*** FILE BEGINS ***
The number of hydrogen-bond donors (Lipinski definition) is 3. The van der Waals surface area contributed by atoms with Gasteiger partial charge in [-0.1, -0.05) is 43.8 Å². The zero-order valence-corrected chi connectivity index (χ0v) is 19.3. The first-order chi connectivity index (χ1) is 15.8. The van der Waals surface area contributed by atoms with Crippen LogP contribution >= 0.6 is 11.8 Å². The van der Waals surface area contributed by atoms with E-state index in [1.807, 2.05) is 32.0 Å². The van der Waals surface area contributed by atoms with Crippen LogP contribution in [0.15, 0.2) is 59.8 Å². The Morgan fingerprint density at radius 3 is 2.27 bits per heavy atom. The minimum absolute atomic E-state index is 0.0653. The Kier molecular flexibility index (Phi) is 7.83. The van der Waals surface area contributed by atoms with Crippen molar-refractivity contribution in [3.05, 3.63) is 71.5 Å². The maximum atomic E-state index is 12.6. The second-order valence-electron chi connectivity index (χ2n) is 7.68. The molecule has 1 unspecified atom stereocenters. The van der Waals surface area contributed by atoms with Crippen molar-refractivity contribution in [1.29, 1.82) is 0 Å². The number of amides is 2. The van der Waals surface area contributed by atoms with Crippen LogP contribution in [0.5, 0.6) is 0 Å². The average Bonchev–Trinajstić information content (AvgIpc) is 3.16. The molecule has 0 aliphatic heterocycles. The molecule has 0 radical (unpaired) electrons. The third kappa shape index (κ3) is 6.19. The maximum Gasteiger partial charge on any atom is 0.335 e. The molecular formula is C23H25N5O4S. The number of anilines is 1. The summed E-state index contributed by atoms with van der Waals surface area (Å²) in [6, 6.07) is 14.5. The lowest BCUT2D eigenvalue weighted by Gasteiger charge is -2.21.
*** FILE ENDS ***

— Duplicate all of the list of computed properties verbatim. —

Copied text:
The number of hydrogen-bond donors (Lipinski definition) is 3. The van der Waals surface area contributed by atoms with Gasteiger partial charge in [-0.1, -0.05) is 43.8 Å². The zero-order valence-corrected chi connectivity index (χ0v) is 19.3. The first-order chi connectivity index (χ1) is 15.8. The van der Waals surface area contributed by atoms with Crippen LogP contribution >= 0.6 is 11.8 Å². The van der Waals surface area contributed by atoms with E-state index in [1.807, 2.05) is 32.0 Å². The van der Waals surface area contributed by atoms with Crippen LogP contribution in [0.15, 0.2) is 59.8 Å². The Morgan fingerprint density at radius 3 is 2.27 bits per heavy atom. The minimum absolute atomic E-state index is 0.0653. The Kier molecular flexibility index (Phi) is 7.83. The van der Waals surface area contributed by atoms with Crippen molar-refractivity contribution in [3.05, 3.63) is 71.5 Å². The maximum atomic E-state index is 12.6. The second-order valence-electron chi connectivity index (χ2n) is 7.68. The molecule has 1 unspecified atom stereocenters. The van der Waals surface area contributed by atoms with Crippen molar-refractivity contribution in [1.29, 1.82) is 0 Å². The number of amides is 2. The van der Waals surface area contributed by atoms with Crippen LogP contribution in [0.5, 0.6) is 0 Å². The average Bonchev–Trinajstić information content (AvgIpc) is 3.16. The molecule has 0 aliphatic heterocycles. The molecule has 0 radical (unpaired) electrons. The third kappa shape index (κ3) is 6.19. The maximum Gasteiger partial charge on any atom is 0.335 e. The molecular formula is C23H25N5O4S. The number of anilines is 1. The summed E-state index contributed by atoms with van der Waals surface area (Å²) in [6, 6.07) is 14.5. The lowest BCUT2D eigenvalue weighted by Gasteiger charge is -2.21.